Create Profile

Creating your profile will enable you to submit photos and stories to get published on News24.

Please provide a username for your profile page:

This username must be unique, cannot be edited and will be used in the URL to your profile page across the entire 24.com network.

Facebook Sign-In

Hi News addict,

Join the News24 Community to be involved in breaking the news.

Log in with Facebook to comment and personalise news, weather and listings.


Japan hangs gangster and killer arsonist

29 August 2014, 08:08

Tokyo - Japan executed a mobster and a killer arsonist on Friday, bringing to 11 the total number of death sentences carried out since Prime Minister Shinzo Abe took power in 2012.

The executions came days before Abe is expected to reshuffle his cabinet amid speculation that he will appoint a new justice minister, whose approval is needed for any sentence to be carried out.

"I ordered the executions after prudent consideration," Justice Minister Sadakazu Tanigaki told reporters.

The executed men were both multiple killers.

Tsutomu Takamizawa, 59, a gang boss in the Yamaguchi-gumi, Japan's largest yakuza grouping, was convicted of shooting three people dead between 2001 and 2005, the justice ministry said.

Mitsuhiro Kobayashi, a 56-year-old former taxi driver, was convicted of killing five people and seriously injuring four others in 2001 by setting fire to a consumer loan office, in Aomori, northern Japan.

Apart from the United States, Japan is the only major industrialised democracy to use capital punishment.

Surveys have shown the death penalty has overwhelming public support, despite repeated protests from European governments and human rights groups.

Tokyo did not execute anyone in 2011, the first full year in nearly two decades without an execution amid muted debate on the rights and wrongs of the practice.

But in March 2012 it abruptly resumed its use of capital punishment, dispatching three multiple murderers.

International advocacy groups say Japan's system is cruel because inmates can wait for their executions for many years in solitary confinement and are only told of their impending death a few hours ahead of time.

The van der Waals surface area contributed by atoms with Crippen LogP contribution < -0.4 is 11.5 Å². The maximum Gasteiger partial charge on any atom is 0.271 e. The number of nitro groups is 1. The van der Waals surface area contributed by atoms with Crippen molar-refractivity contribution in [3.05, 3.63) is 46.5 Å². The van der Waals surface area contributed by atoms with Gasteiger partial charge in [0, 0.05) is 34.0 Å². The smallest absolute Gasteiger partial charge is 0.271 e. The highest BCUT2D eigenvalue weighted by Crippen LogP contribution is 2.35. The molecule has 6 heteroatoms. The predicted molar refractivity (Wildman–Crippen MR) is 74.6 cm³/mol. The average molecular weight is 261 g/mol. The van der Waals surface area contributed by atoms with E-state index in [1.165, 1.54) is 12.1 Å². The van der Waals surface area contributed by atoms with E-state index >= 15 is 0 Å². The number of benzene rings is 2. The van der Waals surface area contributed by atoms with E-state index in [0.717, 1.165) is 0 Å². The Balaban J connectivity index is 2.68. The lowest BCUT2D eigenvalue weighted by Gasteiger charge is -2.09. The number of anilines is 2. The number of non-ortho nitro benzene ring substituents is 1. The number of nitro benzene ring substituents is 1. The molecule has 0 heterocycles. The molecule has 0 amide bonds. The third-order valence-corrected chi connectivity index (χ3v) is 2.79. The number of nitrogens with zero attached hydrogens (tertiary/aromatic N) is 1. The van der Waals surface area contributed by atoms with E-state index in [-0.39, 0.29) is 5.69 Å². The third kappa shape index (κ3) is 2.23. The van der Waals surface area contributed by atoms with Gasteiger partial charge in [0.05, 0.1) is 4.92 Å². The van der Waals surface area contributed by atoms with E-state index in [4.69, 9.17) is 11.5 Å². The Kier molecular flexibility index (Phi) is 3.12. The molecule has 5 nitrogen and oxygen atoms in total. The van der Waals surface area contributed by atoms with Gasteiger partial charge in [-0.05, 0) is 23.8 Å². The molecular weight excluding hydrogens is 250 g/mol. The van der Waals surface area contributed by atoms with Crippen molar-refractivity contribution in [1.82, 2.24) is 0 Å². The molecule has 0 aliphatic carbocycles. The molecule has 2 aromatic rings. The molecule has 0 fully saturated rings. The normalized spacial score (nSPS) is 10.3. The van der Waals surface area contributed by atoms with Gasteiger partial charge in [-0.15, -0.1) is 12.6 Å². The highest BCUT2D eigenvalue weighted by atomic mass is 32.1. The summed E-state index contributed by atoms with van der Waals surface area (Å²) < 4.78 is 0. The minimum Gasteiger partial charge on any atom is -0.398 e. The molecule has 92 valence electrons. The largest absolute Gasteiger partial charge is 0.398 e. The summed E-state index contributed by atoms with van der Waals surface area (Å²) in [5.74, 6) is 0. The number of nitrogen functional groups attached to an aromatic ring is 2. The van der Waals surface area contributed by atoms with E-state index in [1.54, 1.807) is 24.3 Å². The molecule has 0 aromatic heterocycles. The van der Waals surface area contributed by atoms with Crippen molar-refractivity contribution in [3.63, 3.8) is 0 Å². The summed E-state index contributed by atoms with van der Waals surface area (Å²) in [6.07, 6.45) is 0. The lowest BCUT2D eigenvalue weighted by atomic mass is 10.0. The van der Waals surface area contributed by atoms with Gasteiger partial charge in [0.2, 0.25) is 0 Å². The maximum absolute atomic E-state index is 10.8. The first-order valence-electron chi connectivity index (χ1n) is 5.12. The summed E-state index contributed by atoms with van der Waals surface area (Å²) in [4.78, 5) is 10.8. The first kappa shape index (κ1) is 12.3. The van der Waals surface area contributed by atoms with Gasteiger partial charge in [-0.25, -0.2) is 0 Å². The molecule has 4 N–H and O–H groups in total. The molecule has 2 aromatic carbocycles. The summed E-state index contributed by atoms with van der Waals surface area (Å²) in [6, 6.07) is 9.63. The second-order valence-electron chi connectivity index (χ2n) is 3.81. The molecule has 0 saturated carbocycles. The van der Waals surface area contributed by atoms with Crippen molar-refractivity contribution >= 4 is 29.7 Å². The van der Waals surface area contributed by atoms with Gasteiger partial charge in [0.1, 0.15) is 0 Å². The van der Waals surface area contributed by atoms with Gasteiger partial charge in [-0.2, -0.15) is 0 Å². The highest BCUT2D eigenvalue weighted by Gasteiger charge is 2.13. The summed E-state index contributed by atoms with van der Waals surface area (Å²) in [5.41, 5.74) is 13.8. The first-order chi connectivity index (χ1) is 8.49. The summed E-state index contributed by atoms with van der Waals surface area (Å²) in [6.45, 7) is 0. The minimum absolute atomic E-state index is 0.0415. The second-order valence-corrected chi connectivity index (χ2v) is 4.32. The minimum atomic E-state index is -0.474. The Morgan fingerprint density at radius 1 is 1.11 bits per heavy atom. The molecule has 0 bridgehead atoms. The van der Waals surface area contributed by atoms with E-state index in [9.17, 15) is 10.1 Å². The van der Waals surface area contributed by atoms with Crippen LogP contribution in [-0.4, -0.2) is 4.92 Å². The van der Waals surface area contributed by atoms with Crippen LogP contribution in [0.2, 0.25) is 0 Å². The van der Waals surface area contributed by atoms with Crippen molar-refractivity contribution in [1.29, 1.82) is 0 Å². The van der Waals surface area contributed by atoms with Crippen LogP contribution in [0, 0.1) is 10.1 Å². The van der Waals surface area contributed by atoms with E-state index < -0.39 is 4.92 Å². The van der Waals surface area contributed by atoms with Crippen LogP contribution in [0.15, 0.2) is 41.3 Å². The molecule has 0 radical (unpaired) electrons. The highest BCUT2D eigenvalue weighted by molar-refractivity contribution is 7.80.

There have been a number of high-profile miscarriages of justice exposed in recent years, including the case of Iwao Hakamada, who was released from jail in March, aged 78, after decades on death row for a multiple murder he did not commit.

Hakamada, who was believed to be the world's longest-serving death row inmate, was the victim of a flawed investigation in which evidence was fabricated.

Japan now has 125 inmates on death row, according to local media.

For the latest on national news, politics, sport, entertainment and more follow us on 
Twitter and like our Facebook page!


Tags japan

Read News24’s Comments Policy

Comment on this story
Comments have been closed for this article.

Read more from our Users

Submitted by
Jayne Zack
I am in ODM to stay, Busia Depu...

Busia Deputy Governor Kizito Wangalwa told Deputy President William on the face that he was in the Orange Democratic Movement to stay. Read more...

Boda Boda operators in Bahati rai...

Motorbike Boda Boda operators from Bahati Sub county on Tuesday took to the streets of Nakuru’s CBD lamenting over what they term is harassment by patrol police officers in the area. Read more...

Submitted by
Gabriel Ngallah
Human Rights activist lives in fe...

The Human rights fraternity in Mombasa is currently living in fear after the home of one of the vocal human rights champion was invaded on Monday night. Read more...

Submitted by
kel wesh
Poisonous milk powder siezed by K...

The Kenya Revenue Authority has seized two containers with illegal milk powder which had been declared as gypsum board at Mombasa port. Read more...

Submitted by
William Korir
Be ready for protests, Raila warn...

Expect protests if meddling with Auditor General continues, Raila Odinga has said. Read more...

Submitted by
Kenya says will return to interna...

Kenya will return to international markets to borrow when it feels the time is right, National Treasury Cabinet Secretary Henry Rotich said on Tuesday. Read more...